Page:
Billy Campbell, The 4400
In the fourth-season opener of USA Network's The 4400 (airing Sunday at 9 pm/ET), Billy Campbell's enigmatic Jordan Collier deals with the lethal fallout of a drug he distributed to give people superpowers. Clearly, Campbell's come a long way from Once and Again's Rick.

TV Guide: If you were a 4400, what power would you want to have?
Billy Campbell:
I'd like to be invisible. Then I could hang around the Oval Office. Enough said.

TV Guide: Do you see Jordan as a messiah figure?
Campbell:
I don't see him as anything, really. I don't write him. I tend to try to not play him in any predictable way. I simply believe he wants to change the world.

TV Guide: How does he cope with all the deaths that handing out Promicin has caused?
Campbell:
I think he probably thinks of it as a necessary sacrifice.

TV Guide: Is Jordan a heavy?
Campbell:
The producers refuse to tell me whether he's good or bad. Everyone does what they think is good in some sense, even if it's only good for them. If he is a bad guy, he doesn't think of himself that way.

TV Guide: You missed much of Season 3 of The 4400 when you were sailing around the world like Magellan. What did you gain from that experience?
Campbell:
I gained a few things, aside from ship abilities. I gained a higher degree of tolerance for other people. Maybe a little perspective. I've always wanted to sail in a tall ship. I started doing it about six years ago, and this is the latest iteration of that.

TV Guide: After Once and Again, you switched from leading man to playing creepy guys like Jordan. Was this a conscious attempt to broaden your range?
Campbell:
Not really. I don't think I have that much control over my career. I just got lucky and got a bad-guy role, specifically in the movie Enough. And I had always wanted to play a bad guy. After that the parts kept cropping up. Just fortunate circumstance.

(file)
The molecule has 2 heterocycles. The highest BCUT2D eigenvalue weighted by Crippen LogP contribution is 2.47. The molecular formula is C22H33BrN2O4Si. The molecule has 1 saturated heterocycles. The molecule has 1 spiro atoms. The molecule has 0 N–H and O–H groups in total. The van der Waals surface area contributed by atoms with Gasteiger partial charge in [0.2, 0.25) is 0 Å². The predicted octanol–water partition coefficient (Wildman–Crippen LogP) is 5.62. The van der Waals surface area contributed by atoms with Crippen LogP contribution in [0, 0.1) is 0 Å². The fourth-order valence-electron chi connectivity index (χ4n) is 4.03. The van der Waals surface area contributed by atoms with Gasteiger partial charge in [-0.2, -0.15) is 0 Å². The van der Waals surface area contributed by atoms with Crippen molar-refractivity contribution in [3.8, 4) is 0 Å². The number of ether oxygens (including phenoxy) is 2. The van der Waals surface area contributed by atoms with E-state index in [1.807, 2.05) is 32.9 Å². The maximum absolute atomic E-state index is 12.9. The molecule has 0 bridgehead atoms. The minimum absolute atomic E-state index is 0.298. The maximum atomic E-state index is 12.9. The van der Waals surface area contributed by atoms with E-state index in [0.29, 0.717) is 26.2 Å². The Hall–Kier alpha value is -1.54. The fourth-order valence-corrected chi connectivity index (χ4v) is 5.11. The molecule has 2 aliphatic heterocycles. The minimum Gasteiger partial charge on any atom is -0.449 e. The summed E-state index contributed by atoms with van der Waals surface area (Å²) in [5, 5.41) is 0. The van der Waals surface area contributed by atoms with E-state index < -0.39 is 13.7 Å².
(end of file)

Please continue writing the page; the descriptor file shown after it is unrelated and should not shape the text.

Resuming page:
TV Guide: What was it like to get your butt handed to you by J.Lo?
Campbell:
Well, it was amusing. I enjoyed making the film. I'm a big fan of [Enough director] Michael Apted.

TV Guide: Do you prefer good guys or heavies?
Campbell:
It's always more fun to play a bad guy because there are more options for behavior. Good guys usually come down to somebody's husband, somebody's boyfriend, that kind of thing.

TV Guide: You were in Gettysburg and Gods and Generals. Are you a Civil War buff?
Campbell:
I am. I used to do reenactments. I was with the [Confederate] Albemarle Rifles. For my 18th birthday my mother took me to a reenactment and I was impressed with the artillery crew. [They were] carrying on a dialogue about what they were going to do when the war was over. It just thrilled me.

TV Guide: Speaking of Once and Again, do you think Rick and Lily lived happily ever after?
Campbell:
I don't think anyone lives happily ever after.

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